The 1st C&C 37R - Fastrack

Boat Design: C&C 37R
Designer: Robert Ball
Builder: C&C International (C&C Yachts) Ltd. (CAN)
Year Built: 1988
Hull Number: 1
Displacement: 14,900 lbs./ 6,758 kgs.
 Beam: 12.58' / 3.83m
 Draft: 8.16' / 2.49m
 Length: 39.50' / 12.04m
Sail Area: 798 sq. ft. / 74.12 m2
 Rig: Masthead Sloop
Home Port: Niagara-on-the-Lake, Ontario, Canada
Sail Number: CAN 54837
HIN: ZCC37002C888
1st Owner: Dave Ball

Fastrack was the subject of Sven Donaldson's review of the new C&C 37R in  Pacific Yachting Magazine in the November 1988 issue.

Yachting August 1988

The first boat produced in the C&C 37/40 series was very successful on the race course right out of the gate. She was a 37R owned by David Ball and Aurora Winter.  Christened "Fastrack", she lived up to her name, doing extremely well in her first season of racing in 1988, starting out on the Atlantic Coast, taking a third in PHRF Class A (out of a 160 boat PHRF fleet) in June 1988's Audi-Yachting Block Island Race Week, then moving to the Pacific Coast and the 1988 Whidbey Island Race Week where a series of three first place finishes had the fleet footed Fastrack capturing 1st in PHRF Division A and earning a second overall out of a 155 boat fleet for the week long regatta:
Kinsey, Steven (September 1988). "WIRW Is A Winner"
Pacific Yachting MagazineNorth Vancouver BC: OP Media Group Ltd.
In its short career, the local 37R, Fast- track, has enjoyed outstanding racing success with major victories at Whidbey Island Race Week, and Maple Bay Regatta.  I joined her crew for a Wednesday night race in what turned out to be light, sloppy conditions and quickly became convinced that the boat was a rocketship. It showed the three largest IOR boats currently racing in English Bay a clean pair of heels. In winning her Division (second overall) at Whidbey Island Race Week she had to best a well-sailed, modern one-tonner being worked up for the September World Cup in San Francisco, so it is safe to say that the C&C 37R has much the same speed potential as a grand prix IOR 40-footer.[.

Yachting  October 1988

 On first release the C&C 37R proved so hard to beat on the race course that orders for the racing model totally overwhelmed the orders for the more subdued cruise-race model. A quote from an early review by Yacht Designer Robert H. Perry:
On the surface a nice, family racer-cruiser that happens to be winning a lot of races all over the country. ... As the weeks go by the reports come in. It's fast. It's very fast.

"Fastrack" competed in the Victoria to Maui International Yacht Race (Vic-Maui) in 1998 under the guidance of skipper Greg Roberts, finishing 4th of 5 in Class 2, 13th of 16 boats Overall.  "Fastrack" also completed the Vic-Maui in 2000, finishing 6th of 7 in Class C, 14th of 20 boats competing, and again in 2002 but retired from the 2002 race before finishing.

For the compelling story of Fastrack's Vic-Maui 2000 race see FASTRACK: AN EPIC VOYAGE

Fastrack's present owner is Ron Wood of Huntington Beach, CA:
"We bought the boat in Vancouver in January 2011, sailed it to Bellingham and then had it trucked home here to southern California. It's hull #2 although the broker-who grew up knowing one of the Cs-said it's the first boat so not sure if they didn't use hull #1. It used to be named "Fastrack" but we changed the name to "Holo Nui" ( fast sprinter in Hawaiian ). She now has a bustle on the stern so is 42' 5" LOA."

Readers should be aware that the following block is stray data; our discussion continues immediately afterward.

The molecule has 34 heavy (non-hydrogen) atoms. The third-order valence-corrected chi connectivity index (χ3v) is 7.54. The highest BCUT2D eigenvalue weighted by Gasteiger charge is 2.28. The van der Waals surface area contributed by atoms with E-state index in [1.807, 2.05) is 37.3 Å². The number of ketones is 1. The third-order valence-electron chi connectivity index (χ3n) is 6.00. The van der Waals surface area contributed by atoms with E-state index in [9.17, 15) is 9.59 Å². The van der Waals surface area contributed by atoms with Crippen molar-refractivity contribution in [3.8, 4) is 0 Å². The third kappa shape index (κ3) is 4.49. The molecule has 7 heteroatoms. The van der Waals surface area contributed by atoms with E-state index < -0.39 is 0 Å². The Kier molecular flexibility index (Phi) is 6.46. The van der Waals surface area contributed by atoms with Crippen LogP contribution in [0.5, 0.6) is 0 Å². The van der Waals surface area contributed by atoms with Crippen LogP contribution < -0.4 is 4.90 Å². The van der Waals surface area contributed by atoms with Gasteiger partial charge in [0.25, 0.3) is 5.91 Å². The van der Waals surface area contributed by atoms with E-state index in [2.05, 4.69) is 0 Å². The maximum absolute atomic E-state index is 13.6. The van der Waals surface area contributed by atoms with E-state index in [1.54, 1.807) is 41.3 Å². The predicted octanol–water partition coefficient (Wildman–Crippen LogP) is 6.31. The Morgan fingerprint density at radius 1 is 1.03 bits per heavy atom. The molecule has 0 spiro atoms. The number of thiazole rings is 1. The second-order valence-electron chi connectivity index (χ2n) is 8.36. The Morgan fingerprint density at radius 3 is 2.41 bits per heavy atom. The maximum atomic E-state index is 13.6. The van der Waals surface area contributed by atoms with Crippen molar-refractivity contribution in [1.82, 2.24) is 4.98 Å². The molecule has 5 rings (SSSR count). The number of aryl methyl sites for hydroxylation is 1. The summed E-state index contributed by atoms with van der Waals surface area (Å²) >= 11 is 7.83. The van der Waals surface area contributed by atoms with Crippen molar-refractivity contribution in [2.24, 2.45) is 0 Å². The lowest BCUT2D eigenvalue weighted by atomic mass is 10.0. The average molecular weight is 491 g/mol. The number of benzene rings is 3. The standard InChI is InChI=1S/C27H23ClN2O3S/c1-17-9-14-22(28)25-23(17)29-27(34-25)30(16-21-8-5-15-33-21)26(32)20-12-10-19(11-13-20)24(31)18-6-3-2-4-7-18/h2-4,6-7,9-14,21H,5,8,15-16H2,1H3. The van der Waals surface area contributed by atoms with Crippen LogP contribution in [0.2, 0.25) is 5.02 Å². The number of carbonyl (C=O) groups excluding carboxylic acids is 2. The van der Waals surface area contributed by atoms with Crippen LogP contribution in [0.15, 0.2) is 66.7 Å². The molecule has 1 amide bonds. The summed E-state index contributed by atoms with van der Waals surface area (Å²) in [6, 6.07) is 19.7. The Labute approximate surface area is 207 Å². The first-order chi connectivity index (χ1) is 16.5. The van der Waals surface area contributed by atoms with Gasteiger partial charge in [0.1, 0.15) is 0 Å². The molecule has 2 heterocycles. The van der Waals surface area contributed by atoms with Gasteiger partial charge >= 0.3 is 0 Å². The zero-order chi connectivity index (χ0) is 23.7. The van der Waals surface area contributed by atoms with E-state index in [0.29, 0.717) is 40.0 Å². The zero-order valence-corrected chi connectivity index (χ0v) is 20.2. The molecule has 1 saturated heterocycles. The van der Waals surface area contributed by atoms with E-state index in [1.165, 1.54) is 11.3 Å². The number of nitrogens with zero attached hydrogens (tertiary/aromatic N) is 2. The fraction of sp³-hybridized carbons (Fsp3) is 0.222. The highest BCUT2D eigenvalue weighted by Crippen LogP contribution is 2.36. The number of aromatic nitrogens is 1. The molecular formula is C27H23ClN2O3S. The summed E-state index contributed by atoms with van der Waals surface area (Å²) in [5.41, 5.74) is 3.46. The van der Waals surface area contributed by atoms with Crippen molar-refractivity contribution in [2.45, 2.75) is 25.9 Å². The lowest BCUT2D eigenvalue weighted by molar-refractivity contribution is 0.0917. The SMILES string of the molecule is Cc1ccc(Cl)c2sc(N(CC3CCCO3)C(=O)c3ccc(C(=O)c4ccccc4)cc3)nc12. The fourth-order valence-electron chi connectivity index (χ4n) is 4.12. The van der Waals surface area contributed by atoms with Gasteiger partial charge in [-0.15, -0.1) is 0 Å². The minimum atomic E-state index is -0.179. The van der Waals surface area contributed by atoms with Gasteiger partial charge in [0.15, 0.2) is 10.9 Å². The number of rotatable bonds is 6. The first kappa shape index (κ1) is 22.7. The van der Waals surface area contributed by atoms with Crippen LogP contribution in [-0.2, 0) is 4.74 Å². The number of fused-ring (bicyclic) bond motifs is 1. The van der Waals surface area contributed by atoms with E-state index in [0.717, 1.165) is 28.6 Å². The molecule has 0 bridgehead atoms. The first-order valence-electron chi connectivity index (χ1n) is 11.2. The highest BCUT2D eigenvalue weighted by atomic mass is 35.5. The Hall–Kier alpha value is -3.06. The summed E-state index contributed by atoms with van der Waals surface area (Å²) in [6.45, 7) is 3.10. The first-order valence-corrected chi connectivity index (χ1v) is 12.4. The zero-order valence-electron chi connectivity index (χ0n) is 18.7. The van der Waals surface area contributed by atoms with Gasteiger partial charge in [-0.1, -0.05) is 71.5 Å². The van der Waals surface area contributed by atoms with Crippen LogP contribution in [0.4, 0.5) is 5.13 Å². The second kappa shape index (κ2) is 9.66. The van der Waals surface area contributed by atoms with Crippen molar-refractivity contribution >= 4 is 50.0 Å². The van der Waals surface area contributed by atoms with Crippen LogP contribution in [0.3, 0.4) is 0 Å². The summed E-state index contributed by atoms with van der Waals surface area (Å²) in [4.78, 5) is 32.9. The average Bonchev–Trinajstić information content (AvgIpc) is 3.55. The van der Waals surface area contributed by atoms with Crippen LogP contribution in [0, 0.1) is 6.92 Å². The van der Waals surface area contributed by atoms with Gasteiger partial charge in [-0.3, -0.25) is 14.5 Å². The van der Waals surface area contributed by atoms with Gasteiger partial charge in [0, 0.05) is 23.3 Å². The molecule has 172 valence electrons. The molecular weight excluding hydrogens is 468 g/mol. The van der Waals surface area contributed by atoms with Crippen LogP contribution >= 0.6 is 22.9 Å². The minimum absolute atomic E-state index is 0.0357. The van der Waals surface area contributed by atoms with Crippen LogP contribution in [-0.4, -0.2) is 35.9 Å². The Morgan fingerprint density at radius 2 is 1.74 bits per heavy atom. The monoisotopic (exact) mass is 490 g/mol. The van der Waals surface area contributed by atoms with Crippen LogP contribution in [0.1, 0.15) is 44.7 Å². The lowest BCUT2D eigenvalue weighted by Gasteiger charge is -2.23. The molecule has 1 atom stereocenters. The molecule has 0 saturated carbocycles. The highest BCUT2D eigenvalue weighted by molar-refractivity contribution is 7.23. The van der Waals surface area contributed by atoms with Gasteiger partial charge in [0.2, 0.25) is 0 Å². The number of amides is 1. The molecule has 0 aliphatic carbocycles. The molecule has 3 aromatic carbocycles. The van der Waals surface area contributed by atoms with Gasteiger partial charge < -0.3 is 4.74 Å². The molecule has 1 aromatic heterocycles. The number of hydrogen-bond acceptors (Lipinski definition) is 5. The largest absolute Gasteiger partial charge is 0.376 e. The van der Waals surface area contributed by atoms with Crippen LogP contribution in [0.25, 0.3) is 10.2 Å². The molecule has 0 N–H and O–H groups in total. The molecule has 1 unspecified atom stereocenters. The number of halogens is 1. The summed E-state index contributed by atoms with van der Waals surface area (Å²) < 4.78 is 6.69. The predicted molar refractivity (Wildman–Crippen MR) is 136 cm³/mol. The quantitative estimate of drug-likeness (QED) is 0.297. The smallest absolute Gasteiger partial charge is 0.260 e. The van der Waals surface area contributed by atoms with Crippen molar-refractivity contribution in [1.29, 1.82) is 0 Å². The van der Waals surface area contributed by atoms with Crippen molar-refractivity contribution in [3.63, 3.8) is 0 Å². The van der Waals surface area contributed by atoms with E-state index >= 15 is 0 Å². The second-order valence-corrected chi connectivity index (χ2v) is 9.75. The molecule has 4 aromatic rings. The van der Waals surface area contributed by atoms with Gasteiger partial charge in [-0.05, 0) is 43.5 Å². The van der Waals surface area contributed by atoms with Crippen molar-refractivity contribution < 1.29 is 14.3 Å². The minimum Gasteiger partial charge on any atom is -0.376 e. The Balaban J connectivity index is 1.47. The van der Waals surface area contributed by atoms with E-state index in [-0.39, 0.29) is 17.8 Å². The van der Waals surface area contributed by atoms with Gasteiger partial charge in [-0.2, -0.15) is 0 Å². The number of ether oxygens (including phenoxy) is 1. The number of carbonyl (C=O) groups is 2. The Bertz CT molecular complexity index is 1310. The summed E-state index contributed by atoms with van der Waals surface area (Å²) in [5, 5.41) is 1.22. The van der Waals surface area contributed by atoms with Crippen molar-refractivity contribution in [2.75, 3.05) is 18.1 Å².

Fastrack is now based out of Seal Beach Yacht Club on Alamitos Bay in Long Beach, CA

A few photos of Fastrack:

David Ball and Aurora Winter were Fastrack's proud first owners.  Tragically, David died suddenly at the age of 33, leaving Aurora widowed with her four-year-old son, Yale.

The following is an excerpt from her book:

From Heartbreak to Happiness:
An Intimate Diary of Healing
by Aurora Winter

Copyright © 2005 by Lightstream LLC, quoted with permission.

Today, my reluctant teammate and I tidy the house. Yale disappears, and I find him in the living room, staring at Daddy’s picture, his face wet with silent tears.

I wrap him in my arms, and we both look at the picture:
Mommy and Daddy on a sailboat. His father’s face is freckled and ruddy from the sun: he’s grinning broadly and pouring champagne. We’ve just launched our new boat—Fastrack. We admire his “handsome daddy,” and I tell him about that day, tell him about his father winning Whidby Island Race Week, tell him about times we three sailed together on that boat.

Finally, Yale notices that the champagne isn’t going into the glass I hold. Daddy missed. We share a laugh. (Jeff, a good friend with a sense of humor, chose that photo to frame.)

It’s time to get back to work. With a note of urgent desperation, Yale asks if he could please play Nintendo. I agree, and he’s incredibly relieved. He wishes that Daddy was still alive to play ‘Mario’ with him.

Yale escapes to another reality, and so do I. I straighten the photo, flooded with happy memories. I remember the day David asked my permission to buy that boat. I remember saying that boats are a big hole in the water to pour money into, especially race boats, and that we didn’t need to own another boat—we had plenty in inventory—we owned a yacht sales company.

My husband pulled me onto his lap, and agreed with my logic. But he wanted that C&C 37R, nonetheless.

I melted. “If you really, really want it, you can have it.”

His face lit up with a delighted smile. I’m so glad that we bought that boat.


Popular Posts